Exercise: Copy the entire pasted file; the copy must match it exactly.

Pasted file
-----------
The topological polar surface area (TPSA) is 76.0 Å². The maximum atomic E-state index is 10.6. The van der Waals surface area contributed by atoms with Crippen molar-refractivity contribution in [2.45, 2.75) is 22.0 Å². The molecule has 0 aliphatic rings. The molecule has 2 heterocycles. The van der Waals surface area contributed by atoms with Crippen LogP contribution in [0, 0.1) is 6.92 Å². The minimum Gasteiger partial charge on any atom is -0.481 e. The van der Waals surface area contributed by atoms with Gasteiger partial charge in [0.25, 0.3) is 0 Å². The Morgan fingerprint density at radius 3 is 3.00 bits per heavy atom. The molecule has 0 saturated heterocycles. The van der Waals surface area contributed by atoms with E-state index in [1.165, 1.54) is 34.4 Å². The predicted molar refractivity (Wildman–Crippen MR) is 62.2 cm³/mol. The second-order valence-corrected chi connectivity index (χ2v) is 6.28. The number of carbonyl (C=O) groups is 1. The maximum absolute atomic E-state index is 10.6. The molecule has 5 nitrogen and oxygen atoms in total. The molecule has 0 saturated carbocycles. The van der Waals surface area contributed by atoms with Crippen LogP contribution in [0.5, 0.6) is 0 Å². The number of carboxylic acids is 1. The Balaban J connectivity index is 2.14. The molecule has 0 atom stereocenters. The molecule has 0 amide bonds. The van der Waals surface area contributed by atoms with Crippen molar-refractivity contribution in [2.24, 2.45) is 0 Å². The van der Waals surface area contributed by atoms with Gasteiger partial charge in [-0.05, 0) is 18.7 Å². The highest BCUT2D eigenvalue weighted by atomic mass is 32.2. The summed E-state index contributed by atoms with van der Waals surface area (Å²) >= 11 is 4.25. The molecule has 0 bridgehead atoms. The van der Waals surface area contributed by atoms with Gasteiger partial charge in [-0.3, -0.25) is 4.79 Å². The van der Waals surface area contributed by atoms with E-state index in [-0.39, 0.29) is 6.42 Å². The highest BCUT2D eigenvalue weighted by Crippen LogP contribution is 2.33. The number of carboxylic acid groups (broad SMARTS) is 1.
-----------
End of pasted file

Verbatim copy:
The topological polar surface area (TPSA) is 76.0 Å². The maximum atomic E-state index is 10.6. The van der Waals surface area contributed by atoms with Crippen molar-refractivity contribution in [2.45, 2.75) is 22.0 Å². The molecule has 0 aliphatic rings. The molecule has 2 heterocycles. The van der Waals surface area contributed by atoms with Crippen LogP contribution in [0, 0.1) is 6.92 Å². The minimum Gasteiger partial charge on any atom is -0.481 e. The van der Waals surface area contributed by atoms with Gasteiger partial charge in [0.25, 0.3) is 0 Å². The Morgan fingerprint density at radius 3 is 3.00 bits per heavy atom. The molecule has 0 saturated heterocycles. The van der Waals surface area contributed by atoms with E-state index in [1.165, 1.54) is 34.4 Å². The predicted molar refractivity (Wildman–Crippen MR) is 62.2 cm³/mol. The second-order valence-corrected chi connectivity index (χ2v) is 6.28. The number of carbonyl (C=O) groups is 1. The maximum absolute atomic E-state index is 10.6. The molecule has 5 nitrogen and oxygen atoms in total. The molecule has 0 saturated carbocycles. The van der Waals surface area contributed by atoms with Crippen LogP contribution in [0.5, 0.6) is 0 Å². The number of carboxylic acids is 1. The Balaban J connectivity index is 2.14. The molecule has 0 atom stereocenters. The molecule has 0 amide bonds. The van der Waals surface area contributed by atoms with Crippen molar-refractivity contribution in [2.24, 2.45) is 0 Å². The van der Waals surface area contributed by atoms with Gasteiger partial charge in [-0.05, 0) is 18.7 Å². The highest BCUT2D eigenvalue weighted by atomic mass is 32.2. The summed E-state index contributed by atoms with van der Waals surface area (Å²) >= 11 is 4.25. The molecule has 0 bridgehead atoms. The van der Waals surface area contributed by atoms with Gasteiger partial charge in [-0.3, -0.25) is 4.79 Å². The van der Waals surface area contributed by atoms with E-state index in [-0.39, 0.29) is 6.42 Å². The highest BCUT2D eigenvalue weighted by Crippen LogP contribution is 2.33. The number of carboxylic acid groups (broad SMARTS) is 1.